A Brief But Curious History of Horse Racing in Panama – Part I

This is Juan Franco Racetrack back in 1953 during a special 50th Anniversary Commemoration Race (50 years of independence from Colombia)

This is Juan Franco Racetrack back in 1953 during a special 50th Anniversary Commemoration Race (50 years of independence from Colombia). It would later be renamed Presidente Remón Cantera Racetrack after President Remón Cantera who was brutally assassinated in 1955 while watching the races.

by Lydia M. Reid

Panamanian horse racing has traversed a unique and colorful history to arrive at the point that it occupies today in Panama as well as the world.  This history has had varied, albeit intriguing, venues filled with color and enthusiasm over different tracks, roads, streets, meadows, and even the sands of some of Panama’s beaches.  Throughout its history however, the role of the West Indian has been outstanding in every facet of its exceptional development.

Horse racing’s evolution has involved prominent as well as some unsung figures, Panamanian nationals, Westindians and men from other nations, who have been instrumental in organizing equestrian competitions in our tiny isthmus.  For many, it began as a hobby until a formal company was formed to exploit this peculiar activity better known as the Sport of Kings.  Today the State has taken over its administration and operation by express constitutional mandate through a governmental entity which controls gaming.

Horseracing in Panama, according to archival data from the Star and Herald, started in the latter half of the nineteenth century when horse racing competitions were openly held  in the Tumba Muerto area of Panama City which was then on the perimeters of what today is center city.  This is probably the first formal indication of the existence of riding activity at the time, although, judging from the Spaniards’ centuries old affinity with horse flesh and riding, these races on the isthmus probably went back much further to the period of the conquest.  In this sense, these competitions of speed were no different from those held in countries like Argentina, Peru, Chile and Jamaica where this sport has had greater development.

“Couples” (parejas) racing became a tradition out in the interior where racing events pitting only two horses at a time held by two different owners from distinct towns or villages were held usually during Patron Saint day celebrations.  We then see horse racing move on to the “street track” phase where some city streets provided the scenario for racing the mighty beasts until the beginning of the twentieth century when the formal organization of this activity culminated in the inauguration of Juan Franco Racetrack under the tutelage of The Panama Jockey Club in 1922.*

Panama City

Between1901 to 1912 competitions probably had their most conspicuous scenario along Avenida Central formerly known as Calle Real (Royal Street).  These races were held starting from Parque Catedral in San Felipe (the old colonial district) until the sector called La Quebrada, between “J” Street and 18th Street East.  Around 1913 the Bella Vista district or, what was then known as Peña Prieta, emerged as a popular venue for the horse races.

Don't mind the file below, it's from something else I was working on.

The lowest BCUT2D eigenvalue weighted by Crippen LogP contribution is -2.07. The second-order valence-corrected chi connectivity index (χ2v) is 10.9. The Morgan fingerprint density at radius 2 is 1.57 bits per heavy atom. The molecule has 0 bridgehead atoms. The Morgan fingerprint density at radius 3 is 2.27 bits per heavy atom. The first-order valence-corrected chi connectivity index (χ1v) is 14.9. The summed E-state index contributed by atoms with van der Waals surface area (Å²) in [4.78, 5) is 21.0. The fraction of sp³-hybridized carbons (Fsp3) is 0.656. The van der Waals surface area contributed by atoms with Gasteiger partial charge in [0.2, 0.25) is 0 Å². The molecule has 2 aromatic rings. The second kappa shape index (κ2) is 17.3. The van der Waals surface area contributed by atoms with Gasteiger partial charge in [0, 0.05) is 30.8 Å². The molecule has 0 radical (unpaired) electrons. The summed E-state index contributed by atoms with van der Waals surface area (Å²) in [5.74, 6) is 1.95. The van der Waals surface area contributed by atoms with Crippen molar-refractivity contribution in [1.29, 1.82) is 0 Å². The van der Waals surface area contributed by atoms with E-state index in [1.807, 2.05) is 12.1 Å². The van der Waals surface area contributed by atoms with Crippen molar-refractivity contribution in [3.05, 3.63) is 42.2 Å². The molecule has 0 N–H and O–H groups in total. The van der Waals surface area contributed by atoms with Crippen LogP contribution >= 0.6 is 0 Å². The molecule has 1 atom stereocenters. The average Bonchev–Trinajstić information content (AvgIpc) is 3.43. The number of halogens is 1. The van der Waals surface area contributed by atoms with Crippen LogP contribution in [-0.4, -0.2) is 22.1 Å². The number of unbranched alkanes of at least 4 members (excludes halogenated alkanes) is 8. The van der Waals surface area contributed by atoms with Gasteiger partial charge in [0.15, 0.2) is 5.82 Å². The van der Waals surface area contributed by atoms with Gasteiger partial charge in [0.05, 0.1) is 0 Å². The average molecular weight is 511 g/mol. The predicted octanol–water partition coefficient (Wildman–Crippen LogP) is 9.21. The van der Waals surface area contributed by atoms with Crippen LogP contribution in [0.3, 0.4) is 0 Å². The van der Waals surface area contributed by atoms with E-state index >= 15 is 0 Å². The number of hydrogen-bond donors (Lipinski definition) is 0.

Since the sport was, as yet, in its early stages, the rules of the game were few and they were normally set by the notable fans, often the owners of the animals themselves.  Betting was usually done between owners with the peculiarity that the winning owner also took possession of the losing steed. Although the general public did not participate in the betting that occurred between owners, there is no indication that there was any prohibition against betting between friends and acquaintances who witnessed these events.  The allure of the racing events soon spread to other sectors of Panama City such as Avenida Balboa, Avenida Peru, Avenida Cuba and Avenida Justo Arosemena.

*The credit for a great deal of background for this post must go to Mr. Anthony McLean’sAnálisis de la Legislación Vigente Sobre La Hípica en Panamá.

This story of the Sport of Kings in Panama will continue.

4 responses to “A Brief But Curious History of Horse Racing in Panama – Part I

  1. Georges Stokes


    My name is Georges Stokes, Gerald SIlvera was also my grandfather. My mother is Marcela Virgina Silvera!

    Drop me a line, I would like to talk to you. My E-mail address is stokes-stuff@cox.net


  2. I am always excited to come across articles that explore the history of horse racing in Panama, since I was a jockey in Juan Franco during the years 1949-1954 and won over 100 races. I immigrated to the USA, worked at the “big” USA racetracks and went on to become a chemical engineer. I owe so much to what I learned about racehorses from my youth in Panama, especially from my grandfather Gerald Silvera. My knowledge of horses allowed me to earn enough money exercising horses at the the racetracks in New York and New Jersey, to pay my educational expenses through college.
    Thanks for the article.


    • Esteban,

      Thank you for stopping by and leaving us your comment. I’m sure you have many interesting stories about the world of horse racing in Panama to tell. I am also sure you might have known Henry “Takeaway” White and several others who were behind the scenes but were nevertheless an important part of the sport. Please contact us about your experiences; we would love to know more.


    • Nagghi DaCosta Silvera

      My Grandfather also, was Gerald Silvera, his daugther Amalia is my mother,


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